Under Title II, Google Sees a Half Full Glass

Published: January 4, 2015 4:35 PM /



Since the FCC proposed classifying telecom and cable services as Title II under the Telecommunications act, Comcast, and various other companies have been in up-in-arms at the proposal.

This is not surprising since if a company like Comcast was classified under Title II they would be required to have government oversight into their business dealings with consumers as well as ask permission to stop providing certain services.

The response to this proposal from the FCC has been interesting to say the least.

AT&T decided to freeze the development of fiber optic networks for its “Gigapower” branded gigabyte service.

Dave Cohen, executive vice president Comcast, chimed in on the classifications in a press release saying, “To attempt to impose a full-blown Title II regime now when the classification of cable broadband has always been as an information service, would reverse nearly a decade of precedent, including findings by the Supreme Court that this classification was proper,” Cohen said in a statement. “This would be a radical reversal that would harm investment and innovation, as today’s immediate stock market reaction demonstrates. And such a radical reversal of consistent contrary precedent should be taken up by the Congress.”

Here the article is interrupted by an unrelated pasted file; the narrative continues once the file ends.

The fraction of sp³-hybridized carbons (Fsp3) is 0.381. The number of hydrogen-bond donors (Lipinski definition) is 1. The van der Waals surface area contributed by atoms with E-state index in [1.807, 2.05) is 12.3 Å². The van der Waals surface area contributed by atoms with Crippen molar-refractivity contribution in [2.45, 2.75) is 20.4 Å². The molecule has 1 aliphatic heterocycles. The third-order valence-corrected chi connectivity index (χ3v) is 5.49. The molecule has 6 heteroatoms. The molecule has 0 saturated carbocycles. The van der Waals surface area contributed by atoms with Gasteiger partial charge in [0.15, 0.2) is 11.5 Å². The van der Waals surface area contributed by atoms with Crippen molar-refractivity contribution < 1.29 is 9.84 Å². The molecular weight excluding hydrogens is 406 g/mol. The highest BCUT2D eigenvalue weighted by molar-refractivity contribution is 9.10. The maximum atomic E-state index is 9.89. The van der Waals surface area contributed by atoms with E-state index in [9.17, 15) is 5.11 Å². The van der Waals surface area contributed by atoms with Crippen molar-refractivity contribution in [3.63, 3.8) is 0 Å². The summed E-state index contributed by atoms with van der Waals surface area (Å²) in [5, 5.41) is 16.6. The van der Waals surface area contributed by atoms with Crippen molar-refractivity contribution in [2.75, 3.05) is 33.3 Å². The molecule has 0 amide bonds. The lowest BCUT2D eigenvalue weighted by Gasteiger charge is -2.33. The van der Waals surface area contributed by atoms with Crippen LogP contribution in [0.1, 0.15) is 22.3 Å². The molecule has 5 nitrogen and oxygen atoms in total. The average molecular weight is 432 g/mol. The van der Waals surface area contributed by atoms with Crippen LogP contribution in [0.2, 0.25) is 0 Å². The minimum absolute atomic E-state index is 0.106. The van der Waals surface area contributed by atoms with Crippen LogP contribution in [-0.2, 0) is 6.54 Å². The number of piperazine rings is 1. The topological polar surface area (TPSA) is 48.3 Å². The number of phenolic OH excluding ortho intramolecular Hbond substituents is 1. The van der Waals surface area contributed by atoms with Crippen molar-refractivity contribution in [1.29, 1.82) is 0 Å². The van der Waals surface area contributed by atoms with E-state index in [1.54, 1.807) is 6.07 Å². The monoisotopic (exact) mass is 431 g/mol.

Google, however, sees Title II as a boon to Google Fiber their own internet service, which was announced in February of 2010 during their “Think Big With a Gig” challenge.

According to Google's recent filing with the FCC, cable companies have always had free access to public utilities to facilitate their needs. These include utility poles, ducts conduits and others. The utilities themselves add impetus to the installation of fiber optic cables and networks, and since Google has never had access to these, this would give them an enormous advantage in expanding Google Fiber to areas that need it.

It would also help to alleviate Google's financial investment in Google Fiber. The project so far has been considered to be an “expensive experiment.”

In the long run, this may seem advantageous to those who wish to see more competition in the area of cable offerings, but one could make the argument that switching a monopoly for a natural monopoly may not be a good idea.

What do you think? Would cable companies being classified under Title II be advantageous in the long run?


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